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Volume 2014 (2014), Article ID 947082, 3 pages
Clinical Study

Assessment of Objective Ambulation in Lower Extremity Sarcoma Patients with a Continuous Activity Monitor: Rationale and Validation

Department of Orthopaedics & Sports Medicine, University of Washington Medical Center, 1959 Pacific Street NE, P. O. Box 356500, Seattle, WA 98195, USA

Received 20 September 2014; Accepted 8 December 2014; Published 25 December 2014

Academic Editor: Peter C. Ferguson

Copyright © 2014 Kenneth R. Gundle et al. This is an open access article distributed under the Creative Commons Attribution License, which permits unrestricted use, distribution, and reproduction in any medium, provided the original work is properly cited.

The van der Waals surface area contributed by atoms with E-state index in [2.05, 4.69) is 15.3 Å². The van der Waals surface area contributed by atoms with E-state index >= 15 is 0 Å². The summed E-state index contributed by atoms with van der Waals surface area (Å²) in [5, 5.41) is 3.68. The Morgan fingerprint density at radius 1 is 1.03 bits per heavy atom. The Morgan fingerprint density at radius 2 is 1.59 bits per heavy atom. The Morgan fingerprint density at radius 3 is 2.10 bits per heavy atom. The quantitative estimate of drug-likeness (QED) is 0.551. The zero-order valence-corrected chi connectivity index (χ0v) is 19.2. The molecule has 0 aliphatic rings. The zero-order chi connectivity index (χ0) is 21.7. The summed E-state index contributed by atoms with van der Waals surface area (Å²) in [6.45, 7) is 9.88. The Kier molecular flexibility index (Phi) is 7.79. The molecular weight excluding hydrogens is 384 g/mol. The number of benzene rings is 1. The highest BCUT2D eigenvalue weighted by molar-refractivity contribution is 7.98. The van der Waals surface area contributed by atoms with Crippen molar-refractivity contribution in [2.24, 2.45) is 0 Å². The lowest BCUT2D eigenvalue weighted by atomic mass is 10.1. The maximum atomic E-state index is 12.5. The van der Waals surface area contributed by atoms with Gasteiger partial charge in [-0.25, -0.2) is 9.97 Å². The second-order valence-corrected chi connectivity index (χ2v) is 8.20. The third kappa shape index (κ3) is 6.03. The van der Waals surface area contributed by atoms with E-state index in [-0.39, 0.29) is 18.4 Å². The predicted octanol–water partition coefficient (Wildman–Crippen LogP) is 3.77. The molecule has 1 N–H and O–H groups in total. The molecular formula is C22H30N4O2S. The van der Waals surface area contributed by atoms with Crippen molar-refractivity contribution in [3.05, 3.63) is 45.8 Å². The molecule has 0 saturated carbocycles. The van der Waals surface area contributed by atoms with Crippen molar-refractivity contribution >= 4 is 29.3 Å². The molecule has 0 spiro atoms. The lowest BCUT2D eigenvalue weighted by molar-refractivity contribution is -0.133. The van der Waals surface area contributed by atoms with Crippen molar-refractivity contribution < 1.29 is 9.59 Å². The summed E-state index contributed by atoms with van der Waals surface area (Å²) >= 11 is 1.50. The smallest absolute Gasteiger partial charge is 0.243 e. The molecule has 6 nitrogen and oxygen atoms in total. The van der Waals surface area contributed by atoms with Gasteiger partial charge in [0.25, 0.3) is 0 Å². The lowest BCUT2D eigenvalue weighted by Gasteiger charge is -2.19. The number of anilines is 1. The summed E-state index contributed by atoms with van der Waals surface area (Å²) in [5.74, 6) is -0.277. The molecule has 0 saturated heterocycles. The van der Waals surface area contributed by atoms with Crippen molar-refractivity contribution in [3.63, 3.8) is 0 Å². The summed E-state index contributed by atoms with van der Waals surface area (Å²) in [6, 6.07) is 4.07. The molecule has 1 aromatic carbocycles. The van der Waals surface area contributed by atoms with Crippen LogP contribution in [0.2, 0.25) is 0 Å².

In addition to patient reported outcome measures, accelerometers may provide useful information on the outcome of sarcoma patients treated with limb salvage. The StepWatch (SW) Activity Monitor (SAM) is a two-dimensional accelerometer worn on the ankle that records an objective measure of walking performance. The purpose of this study was to validate the SW in a cross-sectional population of adult patients with lower extremity sarcoma treated with limb salvage. The main outcome was correlation of total steps with the Toronto Extremity Salvage Score (TESS). In a sample of 29 patients, a mean of 12 days of SW data was collected per patient (range 6–16), with 2767 average total steps (S.D. 1867; range 406–7437). There was a moderate positive correlation between total steps and TESS . Patients with osseous tumors walked significantly less than those with soft tissue sarcoma (1882 versus 3715, ). This study supports the validity of the SAM as an activity monitor for the objective assessment of real world physical function in sarcoma patients.